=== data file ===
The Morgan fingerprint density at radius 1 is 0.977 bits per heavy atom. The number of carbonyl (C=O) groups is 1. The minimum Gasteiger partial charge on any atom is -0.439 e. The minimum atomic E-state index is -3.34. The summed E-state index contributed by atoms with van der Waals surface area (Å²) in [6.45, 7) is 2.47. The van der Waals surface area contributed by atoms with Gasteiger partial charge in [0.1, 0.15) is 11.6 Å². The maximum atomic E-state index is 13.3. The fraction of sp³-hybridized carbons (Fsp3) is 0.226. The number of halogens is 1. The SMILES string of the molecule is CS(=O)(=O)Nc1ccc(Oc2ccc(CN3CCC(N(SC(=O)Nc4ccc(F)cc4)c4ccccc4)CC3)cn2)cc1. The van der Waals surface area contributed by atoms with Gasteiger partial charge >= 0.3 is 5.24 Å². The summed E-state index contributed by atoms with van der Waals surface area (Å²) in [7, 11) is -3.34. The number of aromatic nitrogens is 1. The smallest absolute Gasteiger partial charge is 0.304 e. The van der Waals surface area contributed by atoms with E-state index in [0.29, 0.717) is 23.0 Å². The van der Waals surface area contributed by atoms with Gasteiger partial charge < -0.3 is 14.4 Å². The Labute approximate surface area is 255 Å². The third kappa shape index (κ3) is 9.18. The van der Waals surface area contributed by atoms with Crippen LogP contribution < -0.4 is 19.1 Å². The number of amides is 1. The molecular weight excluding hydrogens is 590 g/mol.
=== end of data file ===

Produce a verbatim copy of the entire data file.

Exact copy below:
The Morgan fingerprint density at radius 1 is 0.977 bits per heavy atom. The number of carbonyl (C=O) groups is 1. The minimum Gasteiger partial charge on any atom is -0.439 e. The minimum atomic E-state index is -3.34. The summed E-state index contributed by atoms with van der Waals surface area (Å²) in [6.45, 7) is 2.47. The van der Waals surface area contributed by atoms with Gasteiger partial charge in [0.1, 0.15) is 11.6 Å². The maximum atomic E-state index is 13.3. The fraction of sp³-hybridized carbons (Fsp3) is 0.226. The number of halogens is 1. The SMILES string of the molecule is CS(=O)(=O)Nc1ccc(Oc2ccc(CN3CCC(N(SC(=O)Nc4ccc(F)cc4)c4ccccc4)CC3)cn2)cc1. The van der Waals surface area contributed by atoms with Gasteiger partial charge >= 0.3 is 5.24 Å². The summed E-state index contributed by atoms with van der Waals surface area (Å²) in [7, 11) is -3.34. The number of aromatic nitrogens is 1. The smallest absolute Gasteiger partial charge is 0.304 e. The van der Waals surface area contributed by atoms with E-state index in [0.29, 0.717) is 23.0 Å². The van der Waals surface area contributed by atoms with Gasteiger partial charge < -0.3 is 14.4 Å². The Labute approximate surface area is 255 Å². The third kappa shape index (κ3) is 9.18. The van der Waals surface area contributed by atoms with Crippen LogP contribution < -0.4 is 19.1 Å². The number of amides is 1. The molecular weight excluding hydrogens is 590 g/mol.